Author: Simon Stande
Originally Published at Peace and Conflict Monitor on: 02/11/2004
Three former generals have served as Presidents of the USA. George Washington, whose military competence made a significant impact on the progress of the War against Britain, was elected as the first President of the new Republic. After the next momentous time in US history, the Civil War which unified a disintegrating nation state, the victorious general who took the surrender of the Confederate forces in 1865, Ulysses S Grant was elected President. Dwight Eisenhower, who masterminded Allied strategy at the end of the Second World War was elected President during the coldest years of the cold war. The Constitution of the US is a meaningful sense a guarantee of US militarism. All too frequently the debate concerning the next presidential election refers to the role of the president as not only the civilian leader of ”the most powerful nation on earth” but also to his role as “commander-in-chief”. Militarism is embedded in US politics.
Now, at a time of undisputed economic hegemony of the USA, the election run up for next November looks as if this militaristic streak that runs through US history is again emerging. First Wes Clark, judging the historical moment correctly, came in as a late candidate. However, his place in military history is trivial by the side of the three rival generals from history. No contest, as they say.
The issue, therefore, has shifted to whether a former junior officer has better military credentials than a former pilot in the National Guard to be commander-in-chief. Of course, John McCain last time round sniffed the militaristic possibilities as he underlined the fact that both his father and grandfather were Admirals and he would probably have gone further than Captain if it hadn’t been for all those years as a prison of war. Captain, anyway, is a serious rank equivalent to a full Colonel and well ahead of National Guard lieutenant but somewhat short of the Washington-Grant-Eisenhower level. It would appear that the USA has not yet produced the great General with the political aspirations and drive to become President in recent years. (Colin Powell appears to have come closest.) Moreover the line that has to be walked is a tricky one for any challenger to Bush. He has to be against wars that are expensive and bog down but for wars that provide scope for the overblown military economic base that is necessary for the hegemon to remain as a world leader.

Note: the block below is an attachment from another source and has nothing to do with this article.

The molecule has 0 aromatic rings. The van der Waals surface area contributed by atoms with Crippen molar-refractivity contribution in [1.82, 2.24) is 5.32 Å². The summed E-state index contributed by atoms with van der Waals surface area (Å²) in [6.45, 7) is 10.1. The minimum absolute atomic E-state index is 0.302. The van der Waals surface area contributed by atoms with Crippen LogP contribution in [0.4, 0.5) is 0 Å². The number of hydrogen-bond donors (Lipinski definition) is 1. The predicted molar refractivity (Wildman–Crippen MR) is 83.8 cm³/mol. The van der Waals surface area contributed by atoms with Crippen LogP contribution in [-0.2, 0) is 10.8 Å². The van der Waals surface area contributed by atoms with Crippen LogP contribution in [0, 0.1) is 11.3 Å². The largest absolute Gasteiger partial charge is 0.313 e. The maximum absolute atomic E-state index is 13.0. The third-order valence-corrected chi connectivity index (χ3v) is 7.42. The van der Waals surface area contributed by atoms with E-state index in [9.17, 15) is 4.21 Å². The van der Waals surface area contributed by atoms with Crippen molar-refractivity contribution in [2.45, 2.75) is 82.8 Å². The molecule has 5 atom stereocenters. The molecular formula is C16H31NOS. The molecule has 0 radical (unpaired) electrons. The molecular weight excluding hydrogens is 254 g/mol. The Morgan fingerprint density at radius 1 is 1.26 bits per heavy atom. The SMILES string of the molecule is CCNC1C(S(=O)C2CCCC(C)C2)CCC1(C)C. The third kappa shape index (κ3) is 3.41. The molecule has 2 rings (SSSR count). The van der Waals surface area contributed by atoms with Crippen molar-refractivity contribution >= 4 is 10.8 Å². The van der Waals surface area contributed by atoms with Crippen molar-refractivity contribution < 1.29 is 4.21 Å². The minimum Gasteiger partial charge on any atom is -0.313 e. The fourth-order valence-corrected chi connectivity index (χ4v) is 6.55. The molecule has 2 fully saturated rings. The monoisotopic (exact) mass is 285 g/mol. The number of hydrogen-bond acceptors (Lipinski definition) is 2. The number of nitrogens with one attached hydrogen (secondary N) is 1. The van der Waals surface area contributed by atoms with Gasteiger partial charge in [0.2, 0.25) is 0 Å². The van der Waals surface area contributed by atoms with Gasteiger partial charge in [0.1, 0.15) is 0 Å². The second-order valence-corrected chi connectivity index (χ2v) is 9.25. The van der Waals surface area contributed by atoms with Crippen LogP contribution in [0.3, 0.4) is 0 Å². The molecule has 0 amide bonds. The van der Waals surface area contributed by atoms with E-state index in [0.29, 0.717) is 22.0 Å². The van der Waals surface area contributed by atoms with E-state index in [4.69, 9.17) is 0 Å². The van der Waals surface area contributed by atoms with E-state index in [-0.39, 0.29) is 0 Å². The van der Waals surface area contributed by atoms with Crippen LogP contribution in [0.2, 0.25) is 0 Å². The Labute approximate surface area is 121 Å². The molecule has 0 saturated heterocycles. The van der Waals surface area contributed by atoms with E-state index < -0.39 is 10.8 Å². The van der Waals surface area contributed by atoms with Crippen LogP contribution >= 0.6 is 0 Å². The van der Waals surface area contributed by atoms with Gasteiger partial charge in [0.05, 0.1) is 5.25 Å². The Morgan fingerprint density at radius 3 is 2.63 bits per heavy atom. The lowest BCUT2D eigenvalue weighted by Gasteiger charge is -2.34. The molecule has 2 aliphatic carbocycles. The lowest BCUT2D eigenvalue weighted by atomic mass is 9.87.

Of course, the main supporter of the military exploits of the USA is Britain. Militarism has been embedded for centuries and remains so in that country. Queen Elizabeth dressed in military uniform and bedecked in medals inspects the trooping of the colour. The king in waiting has his pilot’s wings from the RAF and is also a graduate of the Royal Naval College. One brother is a serving Navy officer, and the other narrowly escaped a career in the Royal Marines. Prince Charles’s son, Prince Harry, will become an officer, too and seems that he can hardly wait. The popular name Harry may have been his mother’s choice, but it is a fitting name as far as the militaristic image is concerned as the frequently performed Shakespearean plays Henry IV, part II and Henry V will verify. (For instance see the review of Kevin Kline performing in these plays last November in New York http://www.nynewsday.com/entertainment/stage/ny-ethenryiv.story )
Thus the joint cultures of the US and UK are dangerously militaristic. What can be done? One would be to separate the civil and military in the US (the case in most advanced democracies) by calling for a change in the US Constitution, something that not even Kucinich has thought of yet. The other would be to abolish the Monarchy in Britain. Both logical, but, alas, not practical.